We started baby led weaning almost three months ago and as I feel I have pretty much got to grips with it I thought I would be able to give some tips to anyone thinking about trying it, or to somebody just starting out. Because it is a relatively new idea to a lot of people, there are many different concerns that you could have. You might be panicking about them choking on something you give them or you might be put off by inevitable mess that comes with allowing a 6 month old baby to be let loose on cheesy spaghetti or natural yoghurt. I’m not going to sugar coat it, there are moments my heart has stopped at the size of food that Darcie has in her mouth and it will be messy, so messy. But it is also amazing, and so incredible to cook something that your baby enjoys and to know that they are getting a full range of textures and flavours.
One piece of advice I would give to anyone worrying about their baby choking is to either take a first aid course or look online at videos of how to help a baby in that situation. That’s what I did and it really put my mind at rest knowing that I knew how to handle it if it happened. Baby Led Weaning is ultimately supposed to lower the risk of choking as your baby will learn to chew before they start to swallow food meaning that they can handle lumps and different textures before a baby that is weaning traditionally, but it is hard to remember this fact when your baby has a mouthful of toast and you have to fight the urge to fish it out for them. For the record, never do that, it is much more dangerous than letting them deal with it themselves. But anyway, this isn’t a post on baby health and safety so here are my tips on how to handle (and enjoy!) Baby Led Weaning:
Firstly, embrace the mess! It will get messy; there will be yoghurt on the floor, potato up the walls and spaghetti stuck to the ceiling. Try not to worry about all the mess, if your baby is anything like mine they will be having such a great time trying bits and then flinging the rest of it around either in disgust or excitement. This phase won’t last for long (so I’ve been told) so just embrace it, accept it, get out the mop and move on.
Two ways to handle all this mess are to make sure meal times don’t happen over carpet and also dress your baby in as little as possible to eat. It’s pretty cold at the moment so Darcie wears a vest to eat but once it is warmer she will be dining in her nappy. Most of her vests are stained at this point but they are only worn under nicer clothes so it’s not the end of the world, but I do try to make sure she is just in the vest to eat so nothing else gets ruined. If your whole house is carpeted you could put down a shower curtain underneath the highchair to protect the floor.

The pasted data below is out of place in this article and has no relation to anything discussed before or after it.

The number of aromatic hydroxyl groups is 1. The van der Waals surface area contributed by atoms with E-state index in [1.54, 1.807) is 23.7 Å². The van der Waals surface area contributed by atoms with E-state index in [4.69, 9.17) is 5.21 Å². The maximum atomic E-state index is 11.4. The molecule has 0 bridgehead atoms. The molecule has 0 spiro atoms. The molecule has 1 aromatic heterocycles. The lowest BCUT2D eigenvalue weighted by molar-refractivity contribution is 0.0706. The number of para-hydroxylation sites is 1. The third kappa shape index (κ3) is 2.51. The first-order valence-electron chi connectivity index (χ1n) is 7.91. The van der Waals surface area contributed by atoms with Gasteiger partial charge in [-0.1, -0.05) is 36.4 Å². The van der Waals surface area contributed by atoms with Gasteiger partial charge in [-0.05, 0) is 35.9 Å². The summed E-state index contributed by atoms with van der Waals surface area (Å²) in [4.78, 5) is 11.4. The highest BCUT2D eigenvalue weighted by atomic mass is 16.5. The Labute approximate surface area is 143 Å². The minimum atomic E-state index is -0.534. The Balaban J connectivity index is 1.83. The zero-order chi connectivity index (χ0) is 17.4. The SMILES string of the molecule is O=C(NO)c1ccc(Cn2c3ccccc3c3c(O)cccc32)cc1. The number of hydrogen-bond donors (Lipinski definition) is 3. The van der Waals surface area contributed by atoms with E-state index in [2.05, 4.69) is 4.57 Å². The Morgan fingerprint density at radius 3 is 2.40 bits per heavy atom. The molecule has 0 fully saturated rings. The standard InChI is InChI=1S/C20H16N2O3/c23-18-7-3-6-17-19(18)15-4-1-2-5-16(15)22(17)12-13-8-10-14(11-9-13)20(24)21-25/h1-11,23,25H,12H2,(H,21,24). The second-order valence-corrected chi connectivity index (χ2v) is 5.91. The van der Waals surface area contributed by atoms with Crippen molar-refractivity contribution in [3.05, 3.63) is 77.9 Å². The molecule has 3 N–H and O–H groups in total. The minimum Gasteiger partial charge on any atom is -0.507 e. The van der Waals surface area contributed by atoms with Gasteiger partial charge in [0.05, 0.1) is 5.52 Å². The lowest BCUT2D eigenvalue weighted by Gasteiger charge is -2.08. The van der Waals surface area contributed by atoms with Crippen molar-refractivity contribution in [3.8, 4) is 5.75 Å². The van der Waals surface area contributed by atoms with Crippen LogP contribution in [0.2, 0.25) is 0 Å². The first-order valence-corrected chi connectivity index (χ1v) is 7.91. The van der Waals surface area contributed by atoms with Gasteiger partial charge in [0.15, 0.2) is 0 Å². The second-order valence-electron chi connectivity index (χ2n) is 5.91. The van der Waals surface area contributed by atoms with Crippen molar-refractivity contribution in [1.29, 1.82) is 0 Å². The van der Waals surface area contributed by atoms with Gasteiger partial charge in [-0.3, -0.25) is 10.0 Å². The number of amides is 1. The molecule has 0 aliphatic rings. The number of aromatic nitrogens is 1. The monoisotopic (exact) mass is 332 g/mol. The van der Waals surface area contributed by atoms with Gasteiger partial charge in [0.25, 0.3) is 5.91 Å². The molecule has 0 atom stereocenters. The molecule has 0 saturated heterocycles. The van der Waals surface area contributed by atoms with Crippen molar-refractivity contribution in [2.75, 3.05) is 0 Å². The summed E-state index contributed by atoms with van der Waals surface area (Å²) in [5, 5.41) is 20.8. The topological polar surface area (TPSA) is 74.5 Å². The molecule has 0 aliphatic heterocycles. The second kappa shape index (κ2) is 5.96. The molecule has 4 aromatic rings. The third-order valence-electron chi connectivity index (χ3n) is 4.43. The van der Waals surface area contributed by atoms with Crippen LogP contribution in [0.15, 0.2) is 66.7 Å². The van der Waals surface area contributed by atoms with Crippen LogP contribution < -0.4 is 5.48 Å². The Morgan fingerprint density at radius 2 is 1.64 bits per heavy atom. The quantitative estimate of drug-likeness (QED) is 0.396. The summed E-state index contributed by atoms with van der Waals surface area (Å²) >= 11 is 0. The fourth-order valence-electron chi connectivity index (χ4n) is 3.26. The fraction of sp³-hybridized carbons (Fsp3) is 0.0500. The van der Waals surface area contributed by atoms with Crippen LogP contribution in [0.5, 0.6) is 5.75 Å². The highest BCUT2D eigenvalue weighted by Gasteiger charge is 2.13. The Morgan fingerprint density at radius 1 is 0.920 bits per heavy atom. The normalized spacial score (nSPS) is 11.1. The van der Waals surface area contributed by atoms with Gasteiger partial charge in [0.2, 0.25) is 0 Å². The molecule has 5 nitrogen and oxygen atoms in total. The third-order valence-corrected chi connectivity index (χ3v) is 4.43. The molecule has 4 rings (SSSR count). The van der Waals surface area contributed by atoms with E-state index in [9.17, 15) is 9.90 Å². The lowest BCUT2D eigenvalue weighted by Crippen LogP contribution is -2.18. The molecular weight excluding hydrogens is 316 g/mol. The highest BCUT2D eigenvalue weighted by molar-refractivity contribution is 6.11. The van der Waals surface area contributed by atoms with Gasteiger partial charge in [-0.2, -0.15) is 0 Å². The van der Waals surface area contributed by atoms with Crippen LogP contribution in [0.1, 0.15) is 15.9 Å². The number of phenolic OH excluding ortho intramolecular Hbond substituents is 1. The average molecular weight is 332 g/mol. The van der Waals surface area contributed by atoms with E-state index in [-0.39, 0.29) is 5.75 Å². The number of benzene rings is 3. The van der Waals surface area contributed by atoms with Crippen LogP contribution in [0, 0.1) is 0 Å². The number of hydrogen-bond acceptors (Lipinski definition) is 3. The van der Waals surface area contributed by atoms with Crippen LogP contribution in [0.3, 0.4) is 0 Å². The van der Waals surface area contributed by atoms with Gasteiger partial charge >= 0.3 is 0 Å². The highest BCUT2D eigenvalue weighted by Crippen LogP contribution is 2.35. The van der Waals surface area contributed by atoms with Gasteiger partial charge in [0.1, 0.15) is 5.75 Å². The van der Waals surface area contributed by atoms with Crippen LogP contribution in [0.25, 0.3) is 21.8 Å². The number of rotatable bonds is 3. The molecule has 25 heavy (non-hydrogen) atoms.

Still on the subject of mess, you’re going to want a highchair that is easy to clean and a good bib that catches food. You will feel like you are constantly cleaning both highchair and child so anything that makes those tasks quicker and easier is a must-have in my book. I do try to clean as I go whilst Darcie is eating, picking bits of the floor as they land means that the post meal clean up is less painful but I don’t clean her during the meal. I don’t want to discourage her from enjoying her food and upset her by attacking her with a baby wipe mid weetabix.
When we first started weaning I naively thought that “pre-loaded spoons” would be a cleaner way for her to enjoy her yoghurt or porridge. Wow, was I wrong! Maybe this is just Darcie because I still see people recommend this method, but to her a pre-loaded spoon is a soggy catapult and full permission to fire at will. So this is my tip – don’t do pre-loaded spoons unless you like yoghurt rain.
When it comes to what foods to try with your baby, my number one tip is to just give them foods you are comfortable with. They will be able to sense if you are stressed and we don’t want meal times to become a stressful time for anyone. In order for your baby to see food as fun and a positive thing to try, you need to make it this way. So, if you aren’t comfortable giving them a food, then don’t. Of course it is important to give them as much variety as possible but within a month or two you will probably feel much more at ease with your child eating and then you can start to introduce those foods that worried you at first.
Have a few easy go to meals, one of the advantages of Baby Led Weaning is that it can be easier than doing purees so don’t make it any harder than it needs to be. Not every meal needs to be Pinterest worthy, find a few easy foods that your baby likes and make sure you always have stock of them. I tend to do a similar breakfast and lunch every day and then something different for dinner. It’s fun to have a go at a new recipe every so often, it can be so satisfying to create something new that your baby loves. But equally, don’t feel bad if you are making potato wedges or pasta for the fourth time this week!
The most important thing is just to enjoy this experience with your baby. It’s so good for us to encourage our children to grow up trying a wide range of food and to have a healthy relationship with food, and for me Baby Led Weaning has been a great first step for this. Trust your instincts with it, there will be some people that don’t understand Baby Led Weaning or can’t think why you would want to do it, but if it works for you then and your baby enjoys it then that’s all that matters.